Maziki Thame | Crawford vs Vaz and brown power in Jamaica
'Michael Abraham’s article on 'Damion Crawford’s Hypocrisy tells only part of the story.
The real question is what accounts for Ann-Marie Vaz’s rise to status? What gives her access to money to start a foundation and the confidence of the business class to support her campaign? Could a black girl from the country, carrying load on her head and back, sleeping in a callaloo bed to stop praedial larceny see the same rise in status and power?
This has everything to do with Ann-Marie as a ‘brown girl in the ring’. She can get a pass uptown and downtown, where Portia did not. And she can even tell us that if we follow her example, we too can be “the star of [our] own show”, “attain more”, no matter how much (or little) we have.
Our understanding of who should lead us, shifts the definition of competence to lead where brownness is concerned.
When we are presented with the brown candidate, we abandon our attachment to those things we claim to value, such as the command of English as a marker of intelligence.
We desire brown
We can forget in this moment that we were just recently embarrassed by the speech of Portia Simpson-Miller.
Given the value of brownness, Ann-Marie Vaz can have the space to thank “social media land” for giving her an opportunity to “stumble” and not judge her too harshly.
As much as we like to deny that race is active in everyday living in Jamaica, this country continues to be anti-black and pro-brown.
When Crawford says the East Portland by-election is a fight against the system and history, we are made to be uncomfortable with the memory that history, the slave plantation, colonialism, independence, the flow of money, control of resources, access to ‘good’ schooling, the beach, the beauty title, wifehood, power et cetera, has favoured brown people in Jamaica. And many of us rush to the defence of browns because we favour brown leadership. We trust brown people over blacks.
We desire to be brown.
Brown people have had legitimacy to rule over Jamaicans since the aftermath of the 1930s labour rebellions. In the midst of the 1938 labour riots, Norman Manley and Alexander Bustamante inserted themselves into the colonial power structure to bring ‘peace’ to the situation.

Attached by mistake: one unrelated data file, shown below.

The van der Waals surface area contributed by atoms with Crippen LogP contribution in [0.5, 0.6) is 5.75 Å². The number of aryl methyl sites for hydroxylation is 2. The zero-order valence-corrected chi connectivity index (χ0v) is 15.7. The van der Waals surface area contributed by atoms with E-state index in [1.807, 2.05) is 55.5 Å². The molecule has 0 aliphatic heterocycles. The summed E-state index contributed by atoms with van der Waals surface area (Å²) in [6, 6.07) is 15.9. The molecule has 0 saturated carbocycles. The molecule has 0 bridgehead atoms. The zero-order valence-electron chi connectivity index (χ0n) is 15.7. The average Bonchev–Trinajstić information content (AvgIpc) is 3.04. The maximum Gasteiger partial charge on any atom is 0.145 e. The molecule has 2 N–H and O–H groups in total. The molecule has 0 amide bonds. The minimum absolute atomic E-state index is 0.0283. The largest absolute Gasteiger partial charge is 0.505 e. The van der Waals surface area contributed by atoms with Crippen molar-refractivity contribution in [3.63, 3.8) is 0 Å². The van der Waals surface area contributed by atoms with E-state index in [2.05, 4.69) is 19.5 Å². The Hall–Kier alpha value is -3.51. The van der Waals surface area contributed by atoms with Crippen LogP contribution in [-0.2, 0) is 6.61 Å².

At that time, Bustamante curiously claimed he could defend the interest of both worker and capitalist. It is curious and relevant because the place of the black worker was and continues to be a critical indicator of the gap between those who are able to enjoy the spoils of blacks’ labour through profits and the grave conditions that led to the riots in the
Divide between aspirations
This type of discrepancy would remain a factor in the divide between the aspirations of black Jamaicans and the brown politicians who have led them since.
The success of brown leadership is rooted in the fact that ‘the people’ agreed that browns could best negotiate on their behalf, as in-betweens, able to bridge the gap between black and white, as ‘betters’ on
the path to ‘civilisation’, seen especially in the command of English and given their proximity to whiteness.
A significant dimension of the colonial thinking of black Jamaicans was that blackness meant one did not have the capacity for self-rule.
Independence thus consolidated brown power, overshadowing the pursuit of black freedom.
This was shown for instance in the decision then, to discontinue the celebration of Emancipation Day.
Bustamante for his part, saw no connection between the emancipation of enslaved Africans and the independence of their descendants, declaring in 1962 that, “Queen Victoria of blessed memory abolished slavery in Jamaica on the 1st of August, 124 years ago,” and asking “what significance has that with our independence now?”
The rise of black nationalism after independence was therefore out of sync with the aspirations of brown leadership. The 60s was marked by the bulldozing of the homes of the black poor, leaving them to sleep in the street and cemetery, the banning of black literature, the revoking of passports of black nationalists and banning of Walter Rodney, the voting down of anti-discrimination legislation, and the hunting down of Rastafarians after the Coral
Gardens incident. Norman Manley felt that Jamaicans were wasting “good emotions that cling to the idea of Black Power for purposes that mean nothing to us.”
Brown rule was challenged by the long stay of PJ Patterson in power and more so by the rise of Portia Simpson-Miller. Patterson could be presented to us and the world as the respectable black, who had risen from the peasantry to the ‘auspicious’ discipline of the law and was therefore seen as an appropriate representative, though black. Simpson-Miller however, was always seen as far too close to the black (female) underclass, having not risen
through the professions and suspiciously seeming to be more comfortable with Jamaican over English.
Her rise therefore represented the real possibility that ordinary, black Jamaicans had found the confidence to choose one of their own, one that looked and sounded like them and was unapologetically identifying with them. This battle around the assertion of blackness as against brown power is ongoing in Jamaica. Our political choices are telling indicators of where we stand as a nation on the vexed issue of race and more specifically, the status of
Dr Maziki Thame teaches in Political Science at Clark Atlanta University. She can be reached at email@example.com.